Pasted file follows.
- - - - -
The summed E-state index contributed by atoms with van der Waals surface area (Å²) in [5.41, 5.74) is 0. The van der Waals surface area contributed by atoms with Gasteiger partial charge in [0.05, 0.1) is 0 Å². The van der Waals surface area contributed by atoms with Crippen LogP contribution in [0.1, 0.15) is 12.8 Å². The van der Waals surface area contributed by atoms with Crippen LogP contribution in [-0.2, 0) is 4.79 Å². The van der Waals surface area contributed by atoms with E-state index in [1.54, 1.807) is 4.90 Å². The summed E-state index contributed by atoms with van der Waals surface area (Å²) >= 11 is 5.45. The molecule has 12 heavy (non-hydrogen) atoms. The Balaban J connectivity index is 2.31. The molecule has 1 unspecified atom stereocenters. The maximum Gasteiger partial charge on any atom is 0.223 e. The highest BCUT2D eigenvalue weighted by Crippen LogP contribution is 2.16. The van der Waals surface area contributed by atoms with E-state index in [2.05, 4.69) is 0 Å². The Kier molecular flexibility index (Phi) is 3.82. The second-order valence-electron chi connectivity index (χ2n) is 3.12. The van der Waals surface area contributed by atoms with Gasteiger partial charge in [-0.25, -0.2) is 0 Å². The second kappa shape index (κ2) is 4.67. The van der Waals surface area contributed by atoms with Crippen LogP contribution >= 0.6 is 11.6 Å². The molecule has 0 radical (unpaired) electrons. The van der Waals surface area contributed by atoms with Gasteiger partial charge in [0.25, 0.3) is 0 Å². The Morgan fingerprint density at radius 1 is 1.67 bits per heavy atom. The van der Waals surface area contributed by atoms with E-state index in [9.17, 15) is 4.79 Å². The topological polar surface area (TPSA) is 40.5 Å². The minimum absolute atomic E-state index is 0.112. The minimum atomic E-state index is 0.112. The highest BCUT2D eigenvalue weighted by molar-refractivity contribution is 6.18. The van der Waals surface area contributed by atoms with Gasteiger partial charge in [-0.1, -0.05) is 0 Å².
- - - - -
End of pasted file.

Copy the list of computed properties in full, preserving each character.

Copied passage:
The summed E-state index contributed by atoms with van der Waals surface area (Å²) in [5.41, 5.74) is 0. The van der Waals surface area contributed by atoms with Gasteiger partial charge in [0.05, 0.1) is 0 Å². The van der Waals surface area contributed by atoms with Crippen LogP contribution in [0.1, 0.15) is 12.8 Å². The van der Waals surface area contributed by atoms with Crippen LogP contribution in [-0.2, 0) is 4.79 Å². The van der Waals surface area contributed by atoms with E-state index in [1.54, 1.807) is 4.90 Å². The summed E-state index contributed by atoms with van der Waals surface area (Å²) >= 11 is 5.45. The molecule has 12 heavy (non-hydrogen) atoms. The Balaban J connectivity index is 2.31. The molecule has 1 unspecified atom stereocenters. The maximum Gasteiger partial charge on any atom is 0.223 e. The highest BCUT2D eigenvalue weighted by Crippen LogP contribution is 2.16. The van der Waals surface area contributed by atoms with E-state index in [2.05, 4.69) is 0 Å². The Kier molecular flexibility index (Phi) is 3.82. The second-order valence-electron chi connectivity index (χ2n) is 3.12. The van der Waals surface area contributed by atoms with Gasteiger partial charge in [-0.25, -0.2) is 0 Å². The second kappa shape index (κ2) is 4.67. The van der Waals surface area contributed by atoms with Crippen LogP contribution >= 0.6 is 11.6 Å². The molecule has 0 radical (unpaired) electrons. The van der Waals surface area contributed by atoms with Gasteiger partial charge in [0.25, 0.3) is 0 Å². The Morgan fingerprint density at radius 1 is 1.67 bits per heavy atom. The van der Waals surface area contributed by atoms with E-state index in [9.17, 15) is 4.79 Å². The topological polar surface area (TPSA) is 40.5 Å². The minimum absolute atomic E-state index is 0.112. The minimum atomic E-state index is 0.112. The highest BCUT2D eigenvalue weighted by molar-refractivity contribution is 6.18. The van der Waals surface area contributed by atoms with Gasteiger partial charge in [-0.1, -0.05) is 0 Å².